Cerebral Palsy (CP) – Cerebral palsy is a condition you are born with and represents an injury to the brain before, during or after birth. Everyone with CP is different and some may have spasticity and some may not, however it is quite common to have some effect on your muscles. Because CP is a lifelong condition you will have grown up with your body working differently, you may find your body harder to move and difficult to coordinate due to increased tone in your muscles. 

Spinal Cord Injury (SCI) –  Your spinal cord is responsible for transmission of information from the rest of your body to and then back from the brain, as well as some automatic elements of movement and bodily functions. If you sustain a Spinal Cord injury, typically the muscles below the level of injury are affected, this can depend greatly on the type of injury sustained. As a result these messages are interrupted and spasticity in your muscles can occur. 

Is spasticity painful? 

Having never experienced spasticity this is often a difficult question to answer, however working in neurology for the last 14 years I can answer that from experience it varies. Some people may experience pain in the form of a cramp like feeling if it is persistent, sometimes spasticity can be accompanied with pain (although it may not be the cause of the pain) and sometimes muscles get stiff and tight over time due to spasticity and this can be sore or painful. However lots of people we work with describe no pain, it really does depend on the condition we are working with and the extent of the spasticity. 

What can I do about spasticity? 

The good news here is that spasticity can be effectively managed through a number of interventions. Not all interventions are suitable and really you should seek guidance from a physiotherapist with specialism in neurology or your consultant. I have listed some of the more common interventions below (this list is by no means exhaustive):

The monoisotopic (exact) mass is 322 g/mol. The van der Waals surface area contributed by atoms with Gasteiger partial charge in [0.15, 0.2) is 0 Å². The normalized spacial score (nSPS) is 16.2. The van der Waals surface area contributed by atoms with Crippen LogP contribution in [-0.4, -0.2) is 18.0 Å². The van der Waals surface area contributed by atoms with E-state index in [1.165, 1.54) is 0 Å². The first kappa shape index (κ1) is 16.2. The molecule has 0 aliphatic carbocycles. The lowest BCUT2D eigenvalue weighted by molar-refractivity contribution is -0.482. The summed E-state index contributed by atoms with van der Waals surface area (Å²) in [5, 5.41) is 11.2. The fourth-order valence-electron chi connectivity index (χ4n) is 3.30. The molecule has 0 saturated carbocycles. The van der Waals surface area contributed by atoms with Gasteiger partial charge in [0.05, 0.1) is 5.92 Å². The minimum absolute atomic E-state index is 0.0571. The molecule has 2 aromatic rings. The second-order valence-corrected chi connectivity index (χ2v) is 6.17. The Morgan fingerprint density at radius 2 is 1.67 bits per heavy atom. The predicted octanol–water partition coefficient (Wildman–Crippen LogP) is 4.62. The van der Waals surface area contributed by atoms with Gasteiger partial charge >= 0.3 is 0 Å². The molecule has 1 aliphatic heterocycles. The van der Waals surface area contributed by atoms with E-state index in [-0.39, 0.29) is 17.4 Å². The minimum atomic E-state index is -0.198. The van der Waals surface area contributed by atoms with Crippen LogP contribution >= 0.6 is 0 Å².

Stretching – The most common recommendation is stretching. Here we are looking to normalise the range of movement in your affected limb but exposing your body to the positions that may cause the muscle to contract. It will also help to ensure your muscles do not get tight and lose movement over time. It is a really important part of managing your affected limb and we would encourage stretching to be part of your daily routine. 

Splinting – Splints, some people like them, some people hate them! They aren’t for everyone and a correctly fitted splint is really important to ensure you don’t get sore. Current research suggests that splinting is really the gold standard for managing spasticity, ideally if these splints are worn for 4-6 hours daily. It is important that the splint is prescribed by your physiotherapist, occupational therapist or orthotist and then your tolerance to it is built up over time. Combining this with a stretching program gives you the best opportunity to manage and potentially improve your muscle tone. 

Electrical Stimulation – There is some evidence that regular use of a muscle stimulator machine can help to manage spasticity. By attaching the electrodes to the opposite (often under active) muscle group you can provide a stretch whilst stimulating a contraction of the opposing group. This should be guided and set up by a physiotherapist as there are certain conditions that would not be safe to use this equipment.